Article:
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close this bookCase for Solar Energy Investments (World Bank, 1996)
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View the documentForeword
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View the documentAcknowledgements
View the documentIntroduction
View the documentAbundance of the solar resource
View the documentCosts and operational performance
Open this folder and view contentsA solar initiate
View the documentConclusions and next steps
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Foreword

Several recent publications in the world Bank technical papers, energy series, have reviewed in detail the status and costs of renewable energy technologies and reported on their progress and prospects for use in developing countries. The present paper summarizes the status of four of the technologies - photovolatics, solar-thermal, wind, and biomass - and argues that the case for further encouraging their development and use is a good one, for several reasons: first, the abundance of the solar resource; second, the progress in costs and operational performance; third, the economic prospects; and fourth, the need to preserve the environment.

Based on the status and prospects of the technologies and on economic and environmental criteria, the paper proposes a concerted international initiative to accelerate the commercialization of solar technologies. The proposal was developed by Dennis Anderson and Kulsum Ahmed of the Industry and Energy Department. The material was first prepared as a presentation to a donors' roundtable organized in connection with the April 1994 ESMAP donors' meeting. The paper presented here also incorporates comments from an international group of scientists and economists working in the fields of energy and development who gathered to discuss it at a "brainstorming session" held at Princeton University's School of Engineering and Applied Science in September 1994, under the chairmanship of Professor Robert Socolow.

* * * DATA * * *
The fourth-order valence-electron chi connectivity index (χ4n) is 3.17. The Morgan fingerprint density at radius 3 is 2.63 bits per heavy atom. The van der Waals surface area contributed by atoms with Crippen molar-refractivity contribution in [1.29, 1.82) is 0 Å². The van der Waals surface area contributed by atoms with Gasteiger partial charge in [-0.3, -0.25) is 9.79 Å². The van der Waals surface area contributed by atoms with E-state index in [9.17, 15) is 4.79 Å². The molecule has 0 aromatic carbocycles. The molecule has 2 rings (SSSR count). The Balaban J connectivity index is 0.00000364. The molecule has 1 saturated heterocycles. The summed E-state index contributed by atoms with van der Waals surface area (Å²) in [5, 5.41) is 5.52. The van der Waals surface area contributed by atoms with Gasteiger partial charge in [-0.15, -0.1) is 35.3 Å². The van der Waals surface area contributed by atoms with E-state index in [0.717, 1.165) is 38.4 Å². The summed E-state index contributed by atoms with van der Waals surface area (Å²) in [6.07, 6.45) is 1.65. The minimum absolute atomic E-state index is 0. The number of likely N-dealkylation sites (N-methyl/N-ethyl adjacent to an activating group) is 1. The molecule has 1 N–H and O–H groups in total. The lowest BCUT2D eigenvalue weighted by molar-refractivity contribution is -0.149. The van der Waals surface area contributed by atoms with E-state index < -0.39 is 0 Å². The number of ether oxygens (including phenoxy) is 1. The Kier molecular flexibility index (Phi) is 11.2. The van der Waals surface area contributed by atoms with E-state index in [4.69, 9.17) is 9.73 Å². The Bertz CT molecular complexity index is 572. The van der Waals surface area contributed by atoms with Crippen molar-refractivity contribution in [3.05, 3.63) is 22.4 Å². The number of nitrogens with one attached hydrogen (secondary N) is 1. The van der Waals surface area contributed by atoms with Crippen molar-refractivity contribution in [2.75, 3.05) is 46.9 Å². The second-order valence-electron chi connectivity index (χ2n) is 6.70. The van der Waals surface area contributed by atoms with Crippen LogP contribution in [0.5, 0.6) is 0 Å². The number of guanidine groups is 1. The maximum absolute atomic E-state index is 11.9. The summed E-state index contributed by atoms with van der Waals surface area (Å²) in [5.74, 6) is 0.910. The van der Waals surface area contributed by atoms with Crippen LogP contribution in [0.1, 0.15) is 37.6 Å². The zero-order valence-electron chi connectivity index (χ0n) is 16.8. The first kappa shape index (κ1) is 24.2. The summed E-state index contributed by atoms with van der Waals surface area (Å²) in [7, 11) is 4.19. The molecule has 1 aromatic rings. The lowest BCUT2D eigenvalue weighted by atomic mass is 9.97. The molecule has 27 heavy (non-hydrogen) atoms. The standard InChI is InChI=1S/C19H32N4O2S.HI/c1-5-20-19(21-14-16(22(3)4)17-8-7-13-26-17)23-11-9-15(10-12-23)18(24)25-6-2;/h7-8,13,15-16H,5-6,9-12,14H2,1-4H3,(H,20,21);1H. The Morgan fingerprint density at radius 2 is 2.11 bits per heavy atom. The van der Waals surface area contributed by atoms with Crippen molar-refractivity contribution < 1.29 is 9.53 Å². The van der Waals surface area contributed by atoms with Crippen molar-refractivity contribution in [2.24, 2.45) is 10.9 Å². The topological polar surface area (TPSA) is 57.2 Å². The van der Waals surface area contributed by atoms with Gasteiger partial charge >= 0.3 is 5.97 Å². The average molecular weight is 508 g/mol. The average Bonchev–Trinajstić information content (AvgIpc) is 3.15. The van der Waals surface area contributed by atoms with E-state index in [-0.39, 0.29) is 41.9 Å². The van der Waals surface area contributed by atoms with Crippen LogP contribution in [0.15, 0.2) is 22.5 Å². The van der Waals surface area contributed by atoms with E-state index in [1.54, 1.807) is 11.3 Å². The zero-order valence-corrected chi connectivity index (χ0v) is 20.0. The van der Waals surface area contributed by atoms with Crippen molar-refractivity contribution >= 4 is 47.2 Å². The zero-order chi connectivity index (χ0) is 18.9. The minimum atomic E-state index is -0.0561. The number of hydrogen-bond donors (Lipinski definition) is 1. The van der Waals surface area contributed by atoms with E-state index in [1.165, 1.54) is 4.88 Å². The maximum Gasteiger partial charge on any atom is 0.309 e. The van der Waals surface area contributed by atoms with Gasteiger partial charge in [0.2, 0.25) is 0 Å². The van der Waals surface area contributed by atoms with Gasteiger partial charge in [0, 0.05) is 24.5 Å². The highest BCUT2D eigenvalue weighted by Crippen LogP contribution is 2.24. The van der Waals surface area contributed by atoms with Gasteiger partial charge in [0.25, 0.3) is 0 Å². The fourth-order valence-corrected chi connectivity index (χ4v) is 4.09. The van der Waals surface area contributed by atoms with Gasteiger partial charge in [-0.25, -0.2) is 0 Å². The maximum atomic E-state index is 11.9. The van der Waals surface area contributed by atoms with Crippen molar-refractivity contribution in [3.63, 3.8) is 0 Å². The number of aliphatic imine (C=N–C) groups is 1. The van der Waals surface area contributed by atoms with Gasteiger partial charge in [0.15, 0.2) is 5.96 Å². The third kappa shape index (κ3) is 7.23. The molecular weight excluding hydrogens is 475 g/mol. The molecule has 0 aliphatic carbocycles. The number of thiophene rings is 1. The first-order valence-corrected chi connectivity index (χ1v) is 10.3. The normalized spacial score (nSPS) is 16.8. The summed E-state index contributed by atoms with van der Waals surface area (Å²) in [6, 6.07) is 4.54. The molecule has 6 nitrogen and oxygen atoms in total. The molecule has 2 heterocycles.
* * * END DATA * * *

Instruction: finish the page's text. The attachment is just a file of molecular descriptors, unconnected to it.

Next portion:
The proposal is intended to encourage further discussion. It reflects the recent thinking of World Bank staff on the subject and signals the Bank Group's willingness to work with its member countries to see an abundant and environmenally attractive resource more widely harnessed.

Richard Stern
Director
Industry and Energy Department